As I have mentioned previously, I may or may not be currently working on a pre-release undead construct at the moment.
I’ve said it many times, but since not everyone on the Interwebs has had the pleasure of enduring one of my rants on the subject, I’ll say it again: Thoughtful basing really frames the miniature, and contributes at least as much to the overall impression of the model as your actual painting skill does. Painting a Khemri army presents a very interesting challenge, how the hell do you make sand look interesting and thoughtful?
Hopefully this quick tutorial will help.
Here you can see a couple of test bases that I made, using this lovely crackle paste product available at art stores. I bought Golden brand Crackle Paste, which came in an 8oz tub for like $12 or something like that. Basically it has the consistency of drywall plaster, and has the special property of cracking up like crazy as it dries.
Very cool for a sun-baked mud effect, but you really have to be careful with it, as you can see from the above image. Not all of them turned out looking great, but I have the hang of it now.
The top row are the not-so-interesting ones. On the top left, I mixed a decent amount of PVA (white) glue into the Crackle Paste to help it stick to the base better. As you can see, it didn’t crack at all. The top middle image had a little bit less PVA glue mixed in, and as a result there is a tiny microscopic crack in the center of the base that you can see if you have a microscope. The top right image is just 100% Coarse Pumice Gel, which is a product that Teri had recommended for instant basing. It takes a while to dry, but it’s a one-step process that looks good, allows you to build up interesting texture, and doesn’t require any sealing after. Just spread this gel over the base, and wait until it’s dry. No other glue or anything necessary.
The two bases on the bottom row are the interesting looking ones. The larger 25mm base on the left was me simply applying a liberal schmear (this is a technical term, not just a reference to the O.C.) of Crackle Paste onto an empty, un-prepared base. It looked amazing after it dried overnight, but several of the larger pieces were flaking off, so I had to glue some chunks back on individually and glue-seal the rest for protection. The base on the right had a thinner layer and Pumice Gel added for variety. This was a very nice mixture, and didn’t suffer from any of the side effects listed above.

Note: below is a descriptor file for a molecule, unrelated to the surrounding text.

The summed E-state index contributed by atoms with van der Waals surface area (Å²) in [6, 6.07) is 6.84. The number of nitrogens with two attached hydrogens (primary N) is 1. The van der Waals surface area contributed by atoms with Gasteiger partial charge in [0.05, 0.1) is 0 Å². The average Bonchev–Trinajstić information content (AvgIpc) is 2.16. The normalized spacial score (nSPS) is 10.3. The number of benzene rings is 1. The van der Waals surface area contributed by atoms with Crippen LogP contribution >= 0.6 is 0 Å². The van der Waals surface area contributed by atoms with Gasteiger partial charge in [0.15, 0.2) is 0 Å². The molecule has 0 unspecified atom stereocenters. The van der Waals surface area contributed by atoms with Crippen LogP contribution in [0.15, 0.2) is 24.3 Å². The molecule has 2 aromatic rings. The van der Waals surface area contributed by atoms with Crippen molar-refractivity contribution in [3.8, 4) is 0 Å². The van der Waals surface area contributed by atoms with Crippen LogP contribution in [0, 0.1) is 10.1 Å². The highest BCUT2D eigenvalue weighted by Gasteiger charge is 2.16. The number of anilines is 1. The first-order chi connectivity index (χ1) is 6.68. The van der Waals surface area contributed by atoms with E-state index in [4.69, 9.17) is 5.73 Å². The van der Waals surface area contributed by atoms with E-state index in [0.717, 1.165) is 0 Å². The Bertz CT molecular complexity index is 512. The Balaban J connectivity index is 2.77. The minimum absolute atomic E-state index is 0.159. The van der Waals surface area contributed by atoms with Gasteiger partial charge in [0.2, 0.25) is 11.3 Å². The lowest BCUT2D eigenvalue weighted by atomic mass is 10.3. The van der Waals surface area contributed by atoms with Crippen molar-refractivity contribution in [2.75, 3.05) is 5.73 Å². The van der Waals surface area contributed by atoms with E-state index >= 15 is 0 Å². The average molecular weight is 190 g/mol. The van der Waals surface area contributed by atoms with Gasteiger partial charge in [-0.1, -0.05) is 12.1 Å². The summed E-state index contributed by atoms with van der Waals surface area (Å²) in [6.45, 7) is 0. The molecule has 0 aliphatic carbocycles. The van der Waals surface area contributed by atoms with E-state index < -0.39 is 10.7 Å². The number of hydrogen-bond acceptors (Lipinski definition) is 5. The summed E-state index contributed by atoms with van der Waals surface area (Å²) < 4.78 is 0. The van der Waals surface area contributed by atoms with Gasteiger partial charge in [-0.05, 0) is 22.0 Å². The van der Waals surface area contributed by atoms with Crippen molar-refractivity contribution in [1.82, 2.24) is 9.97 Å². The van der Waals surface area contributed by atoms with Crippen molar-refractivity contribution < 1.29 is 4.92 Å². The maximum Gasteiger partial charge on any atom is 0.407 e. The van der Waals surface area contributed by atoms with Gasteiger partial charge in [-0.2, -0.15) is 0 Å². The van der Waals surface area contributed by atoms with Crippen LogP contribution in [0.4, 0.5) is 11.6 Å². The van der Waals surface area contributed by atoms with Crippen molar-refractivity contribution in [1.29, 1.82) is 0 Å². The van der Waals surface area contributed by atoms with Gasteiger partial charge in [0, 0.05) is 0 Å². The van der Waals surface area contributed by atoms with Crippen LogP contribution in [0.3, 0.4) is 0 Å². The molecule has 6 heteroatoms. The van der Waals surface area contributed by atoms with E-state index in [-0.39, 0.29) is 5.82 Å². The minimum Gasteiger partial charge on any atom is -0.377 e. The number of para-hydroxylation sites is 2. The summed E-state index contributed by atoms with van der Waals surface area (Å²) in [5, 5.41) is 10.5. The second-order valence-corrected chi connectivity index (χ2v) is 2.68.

For the undead construct that I may or may not be working on, I applied several of the lessons learned above and discovered some new problems as well. I first gave a dusting of black primer to the base, so the Crackle Paste would have something to stick to. I also scratched some lines into the plastic, for added grip. As you can see, I was rewarded for my ingenuity with mixed results. The cracked mud effect showed up, and the chunks didn’t fall off, but the overall effect was very subtle and took some extra painting attention to bring it out.
For the actual painting, I used the following methods:
Dry mud: Basecoat with multiple thin layers of P3 Hammerfall Khaki. Thin layers needed to avoid losing the fine detail of the texture. Once dry, I carefully traced over the cracks with a mix of watered-down Devlan Mud and a tiny bit of Leviathan Purple. Once this was all dry, I applied another very thin wash of Mud and Leviathan Purple to the entire dry mud area. Finally, this was drybrushed with P3 Jack Bone.
Sand/Pumice: Basecoat with multiple thin layers of Khemri Brown. Thin layers this time to get into all the little gaps. Drybrushed with P3 Jack Bone and finally with a dusting of P3 Menoth White Hilight. After all was said and done, I gave this a super thinned down Mud and Leviathan Purple glaze, just to tie it in with the rest of the base.
As I simply cannot contain my enthusiasm for the new Tomb Kings army, I will definitely be painting a lot more models in the coming weeks and months. I can’t wait to try this basing technique out again, and I have 100% confidence that I will get the technique perfected in short order. I think the winning combination is to apply a healthy layer of Crackle Paste, approximately 1mm thick, on to a base that was primed prior to texturing. This gives a little extra grip so the stuff won’t fall off, but not so much grip that the material is unable to contract as it dries, which is the process that creates the texture in the first place. A few patches of Pumice Gel sand will be applied the next day to add variety.